We visited the impressive Himeyuri Peace Museum which was built in memory of the tragic story of 222 Himeyuri schoolgirls who were enlisted as nursing aides into the Japanese forces during this bloody campaign. During the nearly 3-month-long battle, the Himeyuri students were on the front lines performing numerous difficult duties. Near the end of the battle of Okinawa, many were living in dark caves filled with countless gravely injured and dead soldiers. On June 18, 1945, an order of dissolution was given to the unit, and the students were abandoned on the battlefield. In the week following the dissolution order, approximately 80% of the girls and their teachers perished. Survivors committed suicide in various ways because of fears of systematic rape by US soldiers. Some threw themselves off cliffs while others killed themselves with hand grenades given to them by the Japanese soldiers. In the end only three girls survived. The impressive memorial and museum document this terrible tragedy.
The Himeyuri monument in Okinawa. Photo: A-gota-Wikipedia
During the American military occupation of Japan (1945–52), which followed the Imperial Japanese surrender in September 1945, the United States controlled Okinawa Island and the nearby Ryukyu islands and islets. These all remained in American military possession until June 17, 1972, with numerous U.S. Army, U.S. Marine Corps and U.S. Air Force bases there. These bases remain, under agreement with Japan, as the command center for the US military presence in the Far East. Okinawans are both wary of the Japanese for their flagrant disregard of their unique culture and treatment during WWII, while unhappy about the size and location of the American bases on the island.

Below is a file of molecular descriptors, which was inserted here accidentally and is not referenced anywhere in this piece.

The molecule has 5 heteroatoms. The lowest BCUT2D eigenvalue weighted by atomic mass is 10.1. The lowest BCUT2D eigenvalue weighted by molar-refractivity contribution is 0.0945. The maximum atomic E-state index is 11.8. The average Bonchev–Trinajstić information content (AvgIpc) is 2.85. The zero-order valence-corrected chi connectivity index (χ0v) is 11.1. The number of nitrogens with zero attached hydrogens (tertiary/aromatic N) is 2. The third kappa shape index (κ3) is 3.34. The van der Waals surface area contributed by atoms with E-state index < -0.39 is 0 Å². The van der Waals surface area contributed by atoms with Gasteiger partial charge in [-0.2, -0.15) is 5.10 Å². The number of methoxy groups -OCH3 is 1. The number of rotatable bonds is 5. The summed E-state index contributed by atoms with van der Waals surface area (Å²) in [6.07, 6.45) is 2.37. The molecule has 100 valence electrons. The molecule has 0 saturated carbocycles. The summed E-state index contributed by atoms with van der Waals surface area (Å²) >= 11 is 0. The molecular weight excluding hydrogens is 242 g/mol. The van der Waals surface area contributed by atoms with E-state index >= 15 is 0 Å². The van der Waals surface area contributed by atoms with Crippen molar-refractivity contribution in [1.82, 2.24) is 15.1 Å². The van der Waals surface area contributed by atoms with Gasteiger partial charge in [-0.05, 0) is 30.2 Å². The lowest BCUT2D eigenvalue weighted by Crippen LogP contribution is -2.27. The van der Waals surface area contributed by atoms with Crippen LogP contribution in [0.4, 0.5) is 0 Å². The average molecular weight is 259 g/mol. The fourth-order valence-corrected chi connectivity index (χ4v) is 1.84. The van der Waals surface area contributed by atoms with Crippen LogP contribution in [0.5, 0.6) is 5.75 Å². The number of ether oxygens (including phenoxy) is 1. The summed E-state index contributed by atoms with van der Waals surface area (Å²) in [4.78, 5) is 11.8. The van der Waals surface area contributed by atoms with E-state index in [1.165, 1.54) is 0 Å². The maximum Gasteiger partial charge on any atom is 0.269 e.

Traditional and colorful ... the Ryuku dancers in Okinawa Photo: Myra Olswang
Today Okinawa is a pleasant island and serves as the Japanese Riviera, bringing in plane-loads of sun-seeking tourists from the main islands. It boasts good restaurants, historic sights, a local crafts industry and beautiful land and seascapes when the weather is good. There is no local Jewish community, but a Jewish presence on the island exists through US Jewish military personnel who are provided with synagogue facilities and army rabbis. The few Jews living on the island are permitted to enter the bases for Jewish services.
We were interested in the history and culture that we learned about on Okinawa, but most of all we were overwhelmed by the impressive and outstanding university which has the amazing attribute of having two Jewish scientists from South Africa as its two first presidents!